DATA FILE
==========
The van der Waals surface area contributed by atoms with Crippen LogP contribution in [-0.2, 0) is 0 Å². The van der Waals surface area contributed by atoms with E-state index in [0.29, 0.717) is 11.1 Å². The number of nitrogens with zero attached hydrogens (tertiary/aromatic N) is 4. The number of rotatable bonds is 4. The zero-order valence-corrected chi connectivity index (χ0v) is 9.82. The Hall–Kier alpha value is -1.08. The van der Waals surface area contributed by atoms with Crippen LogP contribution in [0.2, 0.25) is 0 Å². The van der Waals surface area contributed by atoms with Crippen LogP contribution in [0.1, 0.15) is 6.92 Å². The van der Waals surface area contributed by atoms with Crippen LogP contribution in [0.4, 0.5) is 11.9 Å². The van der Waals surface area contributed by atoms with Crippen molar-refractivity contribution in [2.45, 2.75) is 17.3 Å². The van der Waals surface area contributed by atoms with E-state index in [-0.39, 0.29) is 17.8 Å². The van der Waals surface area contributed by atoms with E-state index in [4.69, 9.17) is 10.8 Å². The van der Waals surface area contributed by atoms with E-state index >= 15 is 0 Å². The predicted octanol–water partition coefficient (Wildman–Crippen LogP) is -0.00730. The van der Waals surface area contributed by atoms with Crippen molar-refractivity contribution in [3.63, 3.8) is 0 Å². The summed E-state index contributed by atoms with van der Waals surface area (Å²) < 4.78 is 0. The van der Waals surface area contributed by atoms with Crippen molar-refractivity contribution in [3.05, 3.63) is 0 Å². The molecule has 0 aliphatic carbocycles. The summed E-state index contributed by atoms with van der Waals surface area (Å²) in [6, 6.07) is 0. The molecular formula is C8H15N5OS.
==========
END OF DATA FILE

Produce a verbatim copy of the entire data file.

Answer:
The van der Waals surface area contributed by atoms with Crippen LogP contribution in [-0.2, 0) is 0 Å². The van der Waals surface area contributed by atoms with E-state index in [0.29, 0.717) is 11.1 Å². The number of nitrogens with zero attached hydrogens (tertiary/aromatic N) is 4. The number of rotatable bonds is 4. The zero-order valence-corrected chi connectivity index (χ0v) is 9.82. The Hall–Kier alpha value is -1.08. The van der Waals surface area contributed by atoms with Crippen LogP contribution in [0.2, 0.25) is 0 Å². The van der Waals surface area contributed by atoms with Crippen LogP contribution in [0.1, 0.15) is 6.92 Å². The van der Waals surface area contributed by atoms with Crippen LogP contribution in [0.4, 0.5) is 11.9 Å². The van der Waals surface area contributed by atoms with Crippen molar-refractivity contribution in [2.45, 2.75) is 17.3 Å². The van der Waals surface area contributed by atoms with E-state index in [-0.39, 0.29) is 17.8 Å². The van der Waals surface area contributed by atoms with E-state index in [4.69, 9.17) is 10.8 Å². The van der Waals surface area contributed by atoms with E-state index >= 15 is 0 Å². The predicted octanol–water partition coefficient (Wildman–Crippen LogP) is -0.00730. The van der Waals surface area contributed by atoms with Crippen molar-refractivity contribution in [3.63, 3.8) is 0 Å². The summed E-state index contributed by atoms with van der Waals surface area (Å²) < 4.78 is 0. The van der Waals surface area contributed by atoms with Crippen molar-refractivity contribution in [3.05, 3.63) is 0 Å². The molecule has 0 aliphatic carbocycles. The summed E-state index contributed by atoms with van der Waals surface area (Å²) in [6, 6.07) is 0. The molecular formula is C8H15N5OS.